Myanmar's hockey boys dream of upset against Malaysia
Former Pakistan star on a mission as his men prepare for huge test today
MALAYSIA v MYANMAR
(Today, 5pm, Sengkang Hockey Stadium)
They are not listed on the world rankings of the International Hockey Federation (FIH), and their name does not even appear on the Asian order.
The Myanmar men's hockey team have hardly registered as a bleep on the international radar, but they have already made quite a bang at this SEA Games.
Led by Pakistani coach Muhammad Akhlaq, Myanmar stopped the game for six minutes to protest against a Singapore goal they felt was unjustified as they held the hosts to a surprise 1-1 draw.
They beat Thailand 3-1 and, as unlikely as it sounds, Myanmar could possibly knock Singapore - a country with a proud hockey history - out of the gold-medal match, should they avoid defeat against a dominant Malaysian side tonight at the Sengkang Stadium.
It doesn't quite have the wow factor of a group of Jamaican men at a Winter Olympics racing downhill at breakneck speed, but Myanmar's hockey run from Yangon to Sengkang does have a bit of the cool runnings about it.
"The Myanmar Hockey Federation is poor, but I cannot describe the great support that the team have been getting, especially from president Htin Zaw Win," Akhlaq, a former Pakistan star told The New Paper.
"There's only one hockey pitch in Myanmar and this team have not played an international match since the last SEA Games, and you wouldn't believe it, but there are only 30 hockey players in all of Myanmar. But we believe we can do something here."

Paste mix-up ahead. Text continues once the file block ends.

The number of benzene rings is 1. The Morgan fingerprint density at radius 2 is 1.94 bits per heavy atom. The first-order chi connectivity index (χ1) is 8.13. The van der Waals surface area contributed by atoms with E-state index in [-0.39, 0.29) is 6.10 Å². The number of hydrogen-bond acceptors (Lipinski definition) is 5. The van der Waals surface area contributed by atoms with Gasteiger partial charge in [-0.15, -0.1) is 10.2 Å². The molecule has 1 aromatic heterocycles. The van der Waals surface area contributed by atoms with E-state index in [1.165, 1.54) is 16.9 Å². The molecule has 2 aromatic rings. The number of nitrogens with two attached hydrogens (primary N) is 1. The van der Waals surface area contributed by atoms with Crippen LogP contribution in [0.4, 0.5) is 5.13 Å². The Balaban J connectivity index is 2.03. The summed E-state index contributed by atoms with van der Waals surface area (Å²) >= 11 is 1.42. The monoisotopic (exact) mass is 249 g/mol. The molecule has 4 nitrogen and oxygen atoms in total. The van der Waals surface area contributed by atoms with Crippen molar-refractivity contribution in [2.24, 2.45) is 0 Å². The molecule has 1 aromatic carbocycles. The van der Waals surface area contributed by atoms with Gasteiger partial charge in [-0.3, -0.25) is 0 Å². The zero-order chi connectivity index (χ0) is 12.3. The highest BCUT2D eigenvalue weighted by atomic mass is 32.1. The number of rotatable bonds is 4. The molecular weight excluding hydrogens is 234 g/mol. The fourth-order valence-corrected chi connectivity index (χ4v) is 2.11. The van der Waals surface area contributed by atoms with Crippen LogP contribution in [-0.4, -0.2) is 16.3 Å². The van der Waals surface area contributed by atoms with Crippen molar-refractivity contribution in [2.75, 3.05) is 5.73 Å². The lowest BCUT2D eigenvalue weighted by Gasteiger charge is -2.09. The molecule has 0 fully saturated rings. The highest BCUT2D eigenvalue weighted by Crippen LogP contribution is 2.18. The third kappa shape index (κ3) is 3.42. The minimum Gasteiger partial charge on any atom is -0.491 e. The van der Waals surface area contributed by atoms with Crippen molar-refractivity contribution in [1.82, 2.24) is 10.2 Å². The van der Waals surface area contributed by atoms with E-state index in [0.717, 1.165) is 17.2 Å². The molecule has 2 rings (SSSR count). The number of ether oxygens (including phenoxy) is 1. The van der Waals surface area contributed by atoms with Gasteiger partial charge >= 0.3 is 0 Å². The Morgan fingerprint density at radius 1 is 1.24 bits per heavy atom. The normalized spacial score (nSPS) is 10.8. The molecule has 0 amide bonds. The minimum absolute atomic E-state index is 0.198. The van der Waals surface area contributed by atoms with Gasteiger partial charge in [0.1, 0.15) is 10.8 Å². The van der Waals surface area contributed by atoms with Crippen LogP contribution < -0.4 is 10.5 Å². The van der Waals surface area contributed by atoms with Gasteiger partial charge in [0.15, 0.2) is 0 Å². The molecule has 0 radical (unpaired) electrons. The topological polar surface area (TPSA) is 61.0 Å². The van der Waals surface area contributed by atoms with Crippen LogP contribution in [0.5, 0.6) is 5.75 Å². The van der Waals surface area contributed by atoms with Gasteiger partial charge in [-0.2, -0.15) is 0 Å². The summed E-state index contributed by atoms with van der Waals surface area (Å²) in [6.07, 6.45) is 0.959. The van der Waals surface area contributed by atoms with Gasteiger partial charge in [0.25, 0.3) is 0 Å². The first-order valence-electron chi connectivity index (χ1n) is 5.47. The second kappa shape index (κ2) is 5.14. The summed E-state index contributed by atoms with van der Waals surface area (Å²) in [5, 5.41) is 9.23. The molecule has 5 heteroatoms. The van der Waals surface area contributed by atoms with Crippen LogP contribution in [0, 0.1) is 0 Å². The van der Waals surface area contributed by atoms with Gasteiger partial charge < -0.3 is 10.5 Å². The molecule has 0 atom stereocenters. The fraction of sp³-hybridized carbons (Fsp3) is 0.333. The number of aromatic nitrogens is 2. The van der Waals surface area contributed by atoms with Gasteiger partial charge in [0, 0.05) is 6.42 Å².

Akhlaq spent five months preparing his men for the 2013 Games in Naypidaw, and returned to the job eight months ago to get the team ready for battle in Singapore.
He came back to do justice to this team - and finish a job he believes he started in 2013.
"I turned down a job offer in Sri Lanka for this. I live in a room at the hockey stadium - far below my standards, but I need to take up this challenge," said the 44-year-old, who was part of the bronze-winning Pakistan side at the 1992 Barcelona Olympics.
"I'm here to prove a point and satisfy my own goals as a professional coach, and also do something for the sport.
"I could get paid double what I get with Myanmar, but this is something I need to do - we didn't win a single match in the group in 2013, and there's no justice if I didn't come back."
Whatever the Myanmar men achieve here, Akhlaq will pack his bags and leave that little room in the stadium in Yangon after the tournament and head for Holland, where he will lead the first team of Dutch club side Vaught.
He is already proud of his charges.
"We don't have many skilful players at all and when you are very much behind other teams in the region, it's all about planning and coaching," he said.
"And the attitude of the players help, too, they know they are behind, and they keep fighting in training, and in the match for every ball, until it is over."
Just before the interview on Monday, Akhlaq was overheard in an argument with a Myanmar official, about "respect", and "being treated with dignity", but he brushed that off, turning instead to the task at hand - knocking hosts Singapore out of the gold-medal match.
He first started with a complaint, then ended with a prediction that would surely propel Myanmar from a regional little-know to a country that takes Asia by storm.
"I've looked at the video 100 times, and I can tell you that goal Singapore scored against us is 100 per cent not a goal," he said, explaining his six-minute protest in Myanmar's opening fixture.
"But that's over now. We play Malaysia and they are much better than us," said Akhlaq. "But if we play to our plan, I think we can take some points (off them), and maybe even win gold."
"There are only 30 hockey players in all of Myanmar. But we believe we can do something here "
- Myanmar coach Muhammad Akhlaq